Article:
A Brief Survey of Environmental, Social, and Governance Disclosure in Canada

Ravipal S. Bains is an associate at McMillan LLP. This post is based on a McMillan memorandum by Mr. Bains. Related research from the Program on Corporate Governance includes Socially Responsible Firms by Alan Ferrell, Hao Liang, and Luc Renneboog (discussed on the Forum here).

  • Regulators, investors, and other stakeholders have increased their expectations of board oversight and disclosure on environmental, social and governance (ESG) matters.
  • Quality of ESG disclosure will be a factor in recommendations by proxy advisory firms.
  • Enhancing ESG disclosure (particularly, climate-related risks) should be a management priority.

As 2018 draws to a close, certain recent developments, including new policy prescriptions from regulators, guidance from stakeholders, and adoption of environmental accounting frameworks, call for a review of the landscape of environmental, social, and governance (ESG) disclosure in Canada. Management and boards should also tailor future efforts to address these developments and this post offers certain suggestions to do so.

Notable Developments

Regulatory Momentum

CSA Staff Notice 51-354 Report on Climate Change-related Disclosure Project (April 2018): This spring, the Canadian Securities Administrators (CSA), the umbrella organization representing the 13 provincial and territorial securities commissions, published the results of its climate change related disclosure review project. The CSA review noted that users “were dissatisfied with the current state of climate change related disclosure, and believe that improvements are needed.” The CSA indicated that it will develop guidance for disclosure of business risks, opportunities, and financial impacts associated with climate change.

OSC Statement of Priorities for 2018-2019 (July 2018): The Ontario Securities Commission (OSC), which is the securities regulatory agency for the province of Ontario, released a statement of priorities, noting “the growing financial relevance to investors of [ESG] factors and the need for ESG disclosure by companies.”

ESG-oriented Institutional Investors

CCGG’s E&S Handbook (May 2018): The Canadian Coalition for Good Governance (CCGG), an influential investor organization often considered to be the voice of the Canadian buy-side firms, noted growing shareholder emphasis on environmental and social (E&S) factors. In May 2018, the CCGG published the E&S Handbook which outlines a number of criteria for boards of directors to use to oversee the E&S disclosure and judge materiality.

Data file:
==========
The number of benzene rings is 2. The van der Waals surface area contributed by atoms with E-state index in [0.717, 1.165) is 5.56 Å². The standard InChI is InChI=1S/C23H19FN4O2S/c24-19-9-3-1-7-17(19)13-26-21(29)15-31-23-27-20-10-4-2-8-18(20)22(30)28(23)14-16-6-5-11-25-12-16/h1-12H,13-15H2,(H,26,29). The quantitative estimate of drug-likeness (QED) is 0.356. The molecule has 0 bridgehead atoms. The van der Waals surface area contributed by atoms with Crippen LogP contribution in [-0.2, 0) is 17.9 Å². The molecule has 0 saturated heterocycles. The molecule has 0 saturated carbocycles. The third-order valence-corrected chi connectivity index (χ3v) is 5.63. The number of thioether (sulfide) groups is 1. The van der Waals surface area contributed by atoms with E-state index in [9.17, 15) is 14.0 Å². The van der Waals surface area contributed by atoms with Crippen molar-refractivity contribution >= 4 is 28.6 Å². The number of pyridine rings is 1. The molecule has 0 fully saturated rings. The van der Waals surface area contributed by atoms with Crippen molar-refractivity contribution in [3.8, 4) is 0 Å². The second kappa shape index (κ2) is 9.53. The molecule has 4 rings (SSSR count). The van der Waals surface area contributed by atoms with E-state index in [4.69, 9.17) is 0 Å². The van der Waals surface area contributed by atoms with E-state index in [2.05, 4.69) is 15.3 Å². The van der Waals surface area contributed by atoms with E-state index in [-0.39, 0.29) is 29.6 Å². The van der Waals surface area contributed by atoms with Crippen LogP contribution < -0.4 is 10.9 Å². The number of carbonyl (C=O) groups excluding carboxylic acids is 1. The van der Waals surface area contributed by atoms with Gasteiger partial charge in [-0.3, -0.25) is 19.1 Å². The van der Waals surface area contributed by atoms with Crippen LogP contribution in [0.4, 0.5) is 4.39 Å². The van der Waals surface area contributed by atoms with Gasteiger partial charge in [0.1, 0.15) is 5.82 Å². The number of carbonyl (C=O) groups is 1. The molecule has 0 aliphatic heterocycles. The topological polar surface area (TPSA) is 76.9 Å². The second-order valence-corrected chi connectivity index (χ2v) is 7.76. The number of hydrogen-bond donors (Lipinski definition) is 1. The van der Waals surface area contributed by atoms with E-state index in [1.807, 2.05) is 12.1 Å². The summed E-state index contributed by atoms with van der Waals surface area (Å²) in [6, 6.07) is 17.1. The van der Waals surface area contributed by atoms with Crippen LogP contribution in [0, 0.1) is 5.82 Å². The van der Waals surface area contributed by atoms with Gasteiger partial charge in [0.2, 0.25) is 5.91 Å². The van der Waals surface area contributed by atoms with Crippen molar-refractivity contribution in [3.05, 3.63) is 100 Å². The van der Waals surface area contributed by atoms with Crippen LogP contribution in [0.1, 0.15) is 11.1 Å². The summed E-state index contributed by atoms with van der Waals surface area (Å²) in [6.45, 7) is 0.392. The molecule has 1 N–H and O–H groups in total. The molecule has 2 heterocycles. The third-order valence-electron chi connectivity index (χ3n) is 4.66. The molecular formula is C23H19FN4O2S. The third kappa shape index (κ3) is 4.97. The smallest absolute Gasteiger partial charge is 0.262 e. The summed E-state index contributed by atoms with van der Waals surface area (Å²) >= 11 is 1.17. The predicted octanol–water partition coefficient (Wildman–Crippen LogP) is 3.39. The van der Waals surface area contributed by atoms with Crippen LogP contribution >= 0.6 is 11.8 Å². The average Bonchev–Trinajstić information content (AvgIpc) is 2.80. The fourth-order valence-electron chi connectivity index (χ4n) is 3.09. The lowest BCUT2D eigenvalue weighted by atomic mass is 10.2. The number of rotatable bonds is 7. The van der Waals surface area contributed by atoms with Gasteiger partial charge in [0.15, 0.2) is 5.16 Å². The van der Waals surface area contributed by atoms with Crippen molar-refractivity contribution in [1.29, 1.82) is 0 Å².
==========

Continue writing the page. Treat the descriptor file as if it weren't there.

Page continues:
CPP-IB Report on Sustainable Investing (October 2018): In its annual report on sustainable investing, the Canada Pension Plan Investment Board (CPP-IB) noted that it has added Board Effectiveness as a fifth focus area, in addition to Climate Change, Water, Human Rights and Executive Compensation. The report highlights that, in the 2017 proxy season, CPPIB voted on measures at shareholder meetings for “45 Canadian companies with no women directors to demonstrate [CPP-IB’s] desire for improved diversity.” One year later, the report noted nearly half (21) of those issuers had appointed at least one woman to their boards. CPP-IB indicated that, for the coming year, one of its focus areas will be to build a framework of ESG materiality by industry groups.

Petition to the SEC (October 2018): In October 2018, two prominent business law professors (including Cynthia A. Williams, Osgoode Hall Law School), supported by investors and other entities with over US$5 trillion in assets under management, filed a petition calling on the Securities and Exchange Commission (SEC) to “develop a comprehensive framework requiring issuers to disclose identified environmental, social, and governance […] aspects of each public-reporting company’s operations.”

ESG Focused Funds

Canadian fund managers were also enthusiastic about their adoption of ESG principles. In October 2018, Scotia Global Asset Management signed on to the United Nations supported Principles for Responsible Investment (PRI). Also that month, one of Canada largest lenders, Canadian Imperial Bank of Commerce, sold $1 billion of three-year deposit notes, which will support lending to companies committed to promoting women to executive positions. Similarly, Caisse de dépôt et placement du Québec (CDPQ) teamed up with Al Gore’s Generation Investment Management with the aim of making $3 billion of long-term investments in sustainable companies.

According to data from the Responsible Investment Association, a Canadian association for responsible investment (RI) focused mutual funds, asset managers and financial institutions, assets in Canada managed using one or more responsible investment strategies increased from $1.51 trillion at the end of 2015 to $2.13 trillion as at December 31st, 2017. This represents a 41.6% increase in RI assets under management over two years.

ESG-Oriented Activists

Canadian activist activity in 2018 has focused primarily on orthodox issues such as capital allocation, corporate strategy and operational efficiencies, however, as some commentators have noted there was “an interesting behind the scenes trend,” where institutional investors encouraged issuers to act on ESG issues.

The backdrop to this was the flurry of ESG-related activists in the US and a suite of new socially responsible funds, including JANA Partners’ new “Impact Capital” fund, ValueAct’s new socially responsible “Spring Fund”, and Mark Mobius’ new ESG focused “Mobius Capital Partners” fund. If precedent is a guide, activists will build on the behind-the-scenes whispers, and ESG-focused activism should gain traction in Canada.

ESG Frameworks

2018 saw further mainstream adoption of ESG reporting frameworks, including: